Practicing Mindfulness, Meditation & Self Compassion can Improve Mental Health: Study

Cozy woman in knitted winter warm sweater and checkered pajama drinking hot cocoa or coffee in mug, reading book, meditation yoga on couch at home. Christmas holidays with decor and lightsCultivating mindfulness, meditation, and self-compassion can be an incredible asset in helping us to address our mental health needs. Through fostering a thriving internal environment of acceptance, self-love, and kindness, we open the door to noticing both big and small changes in how our mind operates on a daily basis. But understanding the science behind why these practices work is just as important for truly activating their potential for bettering ourselves.

Today, we’ll provide clear guidance on integrating mindfulness, meditation & self-compassion into your life, so you can experience firsthand their powerful effects on your overall mental well-being.


Meditation is one of the most effective ways to cultivate self-compassion and mindfulness. Mindfulness simply means paying attention to the present moment without judgment and with an attitude of curiosity. By focusing on the present, we can better understand our thoughts, feelings, and surroundings, ultimately leading to a greater sense of well-being.

Self-compassion is a crucial aspect of our emotional and mental well-being. It entails treating ourselves with the same kindness and compassion we typically express toward our loved ones. Many people struggle with the idea of self-compassion, mistakenly believing that being self-critical or harsh during moments of suffering or failure will motivate them to excel or avoid making the same mistake again.

Research has shown that simply having a general intention to be more self-compassionate and mindful is unlikely to work. Regular meditation is vital in making a difference in mental health. Studies show that programs that have been found to make a meaningful difference involve at least seven sessions. These repeated workouts have improved attention skills and decreased negative thinking. They have also been linked to less self-criticism, lower levels of depression, anxiety, self-harm, post-traumatic stress disorder, and eating disorders.

By focusing on the present moment, thoughts that may be causing distress can be changed and observed without judgment. This newfound clarity can help us better understand ourselves and how we relate to the world around us. So, if you’re looking for a way to improve your mental health, give meditation a try. The benefits may surprise you!
Getting Started

If you’re new to meditation, getting started can seem a bit daunting, but the truth is, it’s much simpler than you might think. To begin, find a quiet space where you won’t be disturbed and get comfortable. Focus your attention on your breath, inhaling and exhaling deeply and slowly. If your mind begins to wander, simply acknowledge the thought and return your focus back to your breath. Try starting with just a few minutes a day and gradually increasing the duration as you feel more comfortable.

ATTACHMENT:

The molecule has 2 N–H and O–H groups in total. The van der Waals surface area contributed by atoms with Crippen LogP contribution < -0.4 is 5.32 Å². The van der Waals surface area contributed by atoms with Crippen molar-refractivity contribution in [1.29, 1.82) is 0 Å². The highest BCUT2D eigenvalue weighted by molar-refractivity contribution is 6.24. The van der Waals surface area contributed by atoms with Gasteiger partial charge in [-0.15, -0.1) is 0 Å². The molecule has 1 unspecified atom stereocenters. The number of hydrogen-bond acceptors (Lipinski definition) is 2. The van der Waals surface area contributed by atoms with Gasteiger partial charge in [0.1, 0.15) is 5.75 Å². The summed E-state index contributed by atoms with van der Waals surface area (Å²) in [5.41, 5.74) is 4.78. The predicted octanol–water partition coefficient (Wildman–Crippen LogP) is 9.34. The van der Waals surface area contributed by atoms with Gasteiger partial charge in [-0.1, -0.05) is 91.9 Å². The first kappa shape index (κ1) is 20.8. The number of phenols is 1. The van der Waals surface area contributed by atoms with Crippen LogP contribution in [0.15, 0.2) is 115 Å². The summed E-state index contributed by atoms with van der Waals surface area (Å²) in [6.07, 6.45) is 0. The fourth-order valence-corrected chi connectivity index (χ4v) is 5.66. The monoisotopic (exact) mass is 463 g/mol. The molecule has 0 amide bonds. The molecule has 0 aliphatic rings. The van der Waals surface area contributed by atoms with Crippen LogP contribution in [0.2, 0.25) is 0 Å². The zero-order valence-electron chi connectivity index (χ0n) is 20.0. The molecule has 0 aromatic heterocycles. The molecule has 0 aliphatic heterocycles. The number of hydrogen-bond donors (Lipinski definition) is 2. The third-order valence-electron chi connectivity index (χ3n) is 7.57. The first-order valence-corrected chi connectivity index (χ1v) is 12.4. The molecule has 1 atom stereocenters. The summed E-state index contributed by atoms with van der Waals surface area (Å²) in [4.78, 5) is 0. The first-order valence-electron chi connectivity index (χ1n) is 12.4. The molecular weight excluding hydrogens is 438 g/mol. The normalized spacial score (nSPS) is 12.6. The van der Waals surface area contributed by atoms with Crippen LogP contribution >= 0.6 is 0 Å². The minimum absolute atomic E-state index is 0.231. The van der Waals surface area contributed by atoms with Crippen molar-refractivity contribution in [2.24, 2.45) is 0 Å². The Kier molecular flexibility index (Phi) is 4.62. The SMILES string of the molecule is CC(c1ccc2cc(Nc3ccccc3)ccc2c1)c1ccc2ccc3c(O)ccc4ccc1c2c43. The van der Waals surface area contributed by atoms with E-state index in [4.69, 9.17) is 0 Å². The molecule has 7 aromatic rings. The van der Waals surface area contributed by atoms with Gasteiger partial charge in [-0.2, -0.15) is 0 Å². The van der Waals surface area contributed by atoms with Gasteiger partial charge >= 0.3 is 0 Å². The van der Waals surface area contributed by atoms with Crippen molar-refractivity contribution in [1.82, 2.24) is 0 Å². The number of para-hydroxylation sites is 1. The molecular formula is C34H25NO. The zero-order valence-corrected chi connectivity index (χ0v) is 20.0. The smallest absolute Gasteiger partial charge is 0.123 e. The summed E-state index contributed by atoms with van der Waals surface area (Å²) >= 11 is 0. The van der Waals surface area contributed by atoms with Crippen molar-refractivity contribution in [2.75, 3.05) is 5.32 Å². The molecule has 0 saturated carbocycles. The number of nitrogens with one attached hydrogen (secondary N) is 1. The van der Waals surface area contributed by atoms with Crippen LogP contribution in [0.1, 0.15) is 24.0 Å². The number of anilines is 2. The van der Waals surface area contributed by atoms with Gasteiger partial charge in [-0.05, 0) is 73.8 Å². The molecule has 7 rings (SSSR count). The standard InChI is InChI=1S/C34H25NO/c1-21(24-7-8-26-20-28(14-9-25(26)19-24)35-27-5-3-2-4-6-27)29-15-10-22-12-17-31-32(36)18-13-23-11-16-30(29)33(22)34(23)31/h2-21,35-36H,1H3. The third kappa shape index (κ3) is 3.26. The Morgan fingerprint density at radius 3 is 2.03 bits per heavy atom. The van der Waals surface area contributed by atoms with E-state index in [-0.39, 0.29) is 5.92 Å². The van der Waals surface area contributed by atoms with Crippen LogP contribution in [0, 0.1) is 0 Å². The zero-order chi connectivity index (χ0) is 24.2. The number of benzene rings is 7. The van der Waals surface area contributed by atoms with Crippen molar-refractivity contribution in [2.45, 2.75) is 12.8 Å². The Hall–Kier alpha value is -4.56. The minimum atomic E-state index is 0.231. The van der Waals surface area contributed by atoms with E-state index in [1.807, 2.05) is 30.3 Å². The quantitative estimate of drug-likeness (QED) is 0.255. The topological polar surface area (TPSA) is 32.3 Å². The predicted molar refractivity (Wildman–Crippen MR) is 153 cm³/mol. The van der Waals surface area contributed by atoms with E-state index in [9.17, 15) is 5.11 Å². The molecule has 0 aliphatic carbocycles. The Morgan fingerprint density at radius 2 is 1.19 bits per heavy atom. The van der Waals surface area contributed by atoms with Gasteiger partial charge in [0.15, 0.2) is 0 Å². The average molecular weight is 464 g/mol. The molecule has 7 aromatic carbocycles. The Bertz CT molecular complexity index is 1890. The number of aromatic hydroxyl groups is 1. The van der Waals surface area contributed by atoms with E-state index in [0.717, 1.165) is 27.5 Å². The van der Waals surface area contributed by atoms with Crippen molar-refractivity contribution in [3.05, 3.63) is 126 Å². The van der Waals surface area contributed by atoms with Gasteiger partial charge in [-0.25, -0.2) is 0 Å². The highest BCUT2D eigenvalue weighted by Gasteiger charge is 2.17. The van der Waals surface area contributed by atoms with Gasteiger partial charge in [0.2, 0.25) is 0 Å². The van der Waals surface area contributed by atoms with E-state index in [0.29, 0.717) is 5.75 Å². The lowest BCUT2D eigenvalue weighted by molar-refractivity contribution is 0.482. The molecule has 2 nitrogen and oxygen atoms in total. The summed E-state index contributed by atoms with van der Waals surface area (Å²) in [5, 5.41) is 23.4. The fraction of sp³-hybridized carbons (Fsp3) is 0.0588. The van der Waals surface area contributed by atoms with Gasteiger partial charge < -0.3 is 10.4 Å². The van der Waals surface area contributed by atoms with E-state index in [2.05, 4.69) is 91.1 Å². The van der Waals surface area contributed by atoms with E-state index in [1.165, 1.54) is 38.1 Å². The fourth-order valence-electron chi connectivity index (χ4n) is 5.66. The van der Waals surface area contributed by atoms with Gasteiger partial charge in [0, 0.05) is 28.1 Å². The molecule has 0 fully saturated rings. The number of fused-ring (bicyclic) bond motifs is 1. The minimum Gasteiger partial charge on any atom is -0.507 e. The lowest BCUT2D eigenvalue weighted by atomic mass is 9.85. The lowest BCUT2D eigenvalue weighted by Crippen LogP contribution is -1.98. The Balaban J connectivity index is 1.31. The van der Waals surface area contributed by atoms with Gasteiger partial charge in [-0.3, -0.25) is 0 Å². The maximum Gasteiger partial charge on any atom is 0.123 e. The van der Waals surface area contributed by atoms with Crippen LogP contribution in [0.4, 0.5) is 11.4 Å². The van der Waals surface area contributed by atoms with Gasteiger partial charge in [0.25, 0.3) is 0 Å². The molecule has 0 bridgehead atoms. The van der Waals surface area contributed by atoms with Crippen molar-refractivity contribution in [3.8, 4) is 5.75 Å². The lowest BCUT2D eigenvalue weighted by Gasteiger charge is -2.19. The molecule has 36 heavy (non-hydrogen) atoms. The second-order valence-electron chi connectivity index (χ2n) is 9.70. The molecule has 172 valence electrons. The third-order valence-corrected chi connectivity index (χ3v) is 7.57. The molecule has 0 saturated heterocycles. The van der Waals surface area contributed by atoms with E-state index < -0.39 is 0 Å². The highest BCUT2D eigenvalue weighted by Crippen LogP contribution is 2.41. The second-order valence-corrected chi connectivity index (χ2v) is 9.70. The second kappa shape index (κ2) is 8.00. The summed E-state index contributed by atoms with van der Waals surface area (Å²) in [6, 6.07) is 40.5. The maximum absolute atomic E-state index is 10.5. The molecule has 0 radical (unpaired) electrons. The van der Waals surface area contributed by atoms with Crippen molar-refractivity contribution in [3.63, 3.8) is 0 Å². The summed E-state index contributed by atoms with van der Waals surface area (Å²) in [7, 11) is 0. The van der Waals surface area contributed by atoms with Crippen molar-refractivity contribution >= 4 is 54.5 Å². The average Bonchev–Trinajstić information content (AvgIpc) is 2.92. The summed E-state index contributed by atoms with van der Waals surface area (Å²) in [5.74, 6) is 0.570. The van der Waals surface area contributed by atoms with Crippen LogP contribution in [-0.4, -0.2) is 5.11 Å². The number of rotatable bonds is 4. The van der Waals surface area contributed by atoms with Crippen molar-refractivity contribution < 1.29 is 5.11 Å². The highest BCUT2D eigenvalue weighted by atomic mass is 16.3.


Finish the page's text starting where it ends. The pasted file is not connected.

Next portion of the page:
Ultimately, the goal of meditation is not to clear your mind completely but to simply alleviate stress and become more mindful of your thoughts and emotions. With practice, you’ll find that meditation can be a helpful tool for achieving a sense of peace and well-being. Many self-guided meditation recordings are available online, and many community centers also offer live classes.

Promoting Brain Function

Numerous factors can take a toll on the ability of the brain to function at peak potential. This can affect memory, concentration, and overall brain function.

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Author Bio

Sarah began her interest in nutritional healing at an early age. After going through health problems and becoming frustrated with the conventional ways doctors wanted to treat her illness (which were not working), she took it upon herself to find alternative treatments. This led her to revolutionize her own diet to help her get healthier and tackle her health problems. She began treating her illness by living a more balanced lifestyle through healthy food choices, exercise and other alternative medicine such as meditation. This total positive lifestyle change led her to earn a diploma in Nutritional Therapy from Health Sciences Academy in London, England. Today, Sarah enjoys helping others by teaching healthy lifestyle changes through her personal consultations and with her regular contributions to the Doctors Health Press. Also, passionate about following her dreams in life, Sarah moved to France and lived in Paris for over 5 years where she earned a certification in beadwork and embroidery from Lesage (an atelier owned by Chanel). She then went on to be a familiar face sitting front row and reporting from Paris Fashion Week. Sarah continues to practice some of the cultural ways of life she learned while in Europe. They enjoy their food, and take the time to relax and enjoy many of life’s little moments. These are life lessons she is glad to have brought back home with her.